Small music venues across the city could be among some of the hardest hit businesses due to the coronavirus crisis, a charity has said.

Mark Davyd from the Music Venue Trust told The Glasgow Times the lock-down measures, which include indefinite temporary closure of all bars, clubs, restaurants and theatres, are "catastrophic for Scottish art" and that some small venues "may never financially recover".

So far, 36 music venues in Glasgow have requested urgent help from the Music Venue Trust, which represents 670 venues.

The Trust has set up a £1million Grassroots Music Venue Crisis Fund, which is a direct appeal to the music business for help, and are appealing to artists to begin fundraising wherever possible - particularly more established artists who began their career in grassroots venues.

Glasgow Times:

Mark said: "Music venues are in a unique financial position which has meant many are illegible for many of the government financial aids.

"From our research only 114 grassroots music venues out of the 670 we represent are currently financially secure for the next eight weeks.

"The other 556 venues are at imminent risk of being permanently closed down. Mark my words, if they go they will never come back."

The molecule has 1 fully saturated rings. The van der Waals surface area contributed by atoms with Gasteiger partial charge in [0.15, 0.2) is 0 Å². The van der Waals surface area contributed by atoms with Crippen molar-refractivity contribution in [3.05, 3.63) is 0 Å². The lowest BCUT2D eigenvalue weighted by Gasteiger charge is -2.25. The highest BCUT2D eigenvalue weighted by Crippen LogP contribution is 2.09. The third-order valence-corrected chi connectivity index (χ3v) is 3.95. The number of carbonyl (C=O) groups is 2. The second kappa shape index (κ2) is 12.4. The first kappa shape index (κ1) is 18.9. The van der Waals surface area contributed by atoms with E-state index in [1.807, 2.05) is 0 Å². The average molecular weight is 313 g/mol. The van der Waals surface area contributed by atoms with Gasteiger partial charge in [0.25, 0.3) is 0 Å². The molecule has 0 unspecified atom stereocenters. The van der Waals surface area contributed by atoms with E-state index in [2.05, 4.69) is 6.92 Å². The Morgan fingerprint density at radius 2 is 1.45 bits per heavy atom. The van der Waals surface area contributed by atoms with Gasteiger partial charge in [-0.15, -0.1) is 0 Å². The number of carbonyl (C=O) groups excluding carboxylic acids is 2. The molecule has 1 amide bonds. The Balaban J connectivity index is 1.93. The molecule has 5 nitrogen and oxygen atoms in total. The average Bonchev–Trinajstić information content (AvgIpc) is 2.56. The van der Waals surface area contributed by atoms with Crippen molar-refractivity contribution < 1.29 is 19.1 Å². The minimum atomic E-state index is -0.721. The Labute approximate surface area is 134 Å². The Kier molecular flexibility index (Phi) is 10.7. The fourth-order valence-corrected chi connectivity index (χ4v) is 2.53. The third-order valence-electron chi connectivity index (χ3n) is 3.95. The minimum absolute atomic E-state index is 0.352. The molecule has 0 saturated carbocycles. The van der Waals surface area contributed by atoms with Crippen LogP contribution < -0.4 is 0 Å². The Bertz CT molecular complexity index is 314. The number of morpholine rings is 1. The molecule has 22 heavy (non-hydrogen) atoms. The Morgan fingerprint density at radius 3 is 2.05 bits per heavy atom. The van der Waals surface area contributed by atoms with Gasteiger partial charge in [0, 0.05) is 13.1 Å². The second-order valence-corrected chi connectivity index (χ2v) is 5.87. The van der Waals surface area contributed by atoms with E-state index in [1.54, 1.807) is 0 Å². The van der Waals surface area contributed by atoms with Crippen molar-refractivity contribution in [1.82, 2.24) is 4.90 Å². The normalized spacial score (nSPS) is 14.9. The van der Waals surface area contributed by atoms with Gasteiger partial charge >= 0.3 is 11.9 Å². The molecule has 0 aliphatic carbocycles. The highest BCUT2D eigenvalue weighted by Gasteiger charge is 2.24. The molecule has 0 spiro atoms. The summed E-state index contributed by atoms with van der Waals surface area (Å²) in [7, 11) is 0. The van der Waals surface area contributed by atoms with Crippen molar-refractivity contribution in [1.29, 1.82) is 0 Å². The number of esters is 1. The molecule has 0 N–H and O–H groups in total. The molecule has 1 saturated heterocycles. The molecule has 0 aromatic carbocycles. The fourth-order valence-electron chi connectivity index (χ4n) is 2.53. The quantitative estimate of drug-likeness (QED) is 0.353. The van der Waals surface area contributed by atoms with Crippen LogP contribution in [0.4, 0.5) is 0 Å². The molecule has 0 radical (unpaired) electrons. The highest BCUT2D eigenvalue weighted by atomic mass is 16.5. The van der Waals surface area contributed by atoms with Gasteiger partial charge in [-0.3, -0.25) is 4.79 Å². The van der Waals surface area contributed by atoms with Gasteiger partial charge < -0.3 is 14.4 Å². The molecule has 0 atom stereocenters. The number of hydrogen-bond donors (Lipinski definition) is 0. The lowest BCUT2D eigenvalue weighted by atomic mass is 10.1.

Glasgow Times:

Martin Woods, owner of Saint Lukes and The Amsterdam Bar, told The Glasgow Times:"The public need to have faith that the industry will rebound, and keep buying tickets for the rescheduled shows. Please don't be scared to come back out again, if that's what it comes down to."

Brian Reynolds, co-owner of The Hug and Pint and Blue Arrow Jazz Club: "This is an unprecedented and unpredictable time. No one's ever seen anything like it and nobody really knows what's going to happen, or for how long - and that's the scary part.

"However, we're trying to stay positive, following government guidance with regard to how we can plan for the future and using any resources available to us - including what we've raised from the amazing public support of our crowdfunding campaign and delivery service - to support staff in the meantime.

"It's definitely going to be tough, especially the longer the situation continues. However, the hope is that we can get through this lockdown period with as little long term damage as possible and be able to bring our staff back, re-open and get back to what we love doing most."


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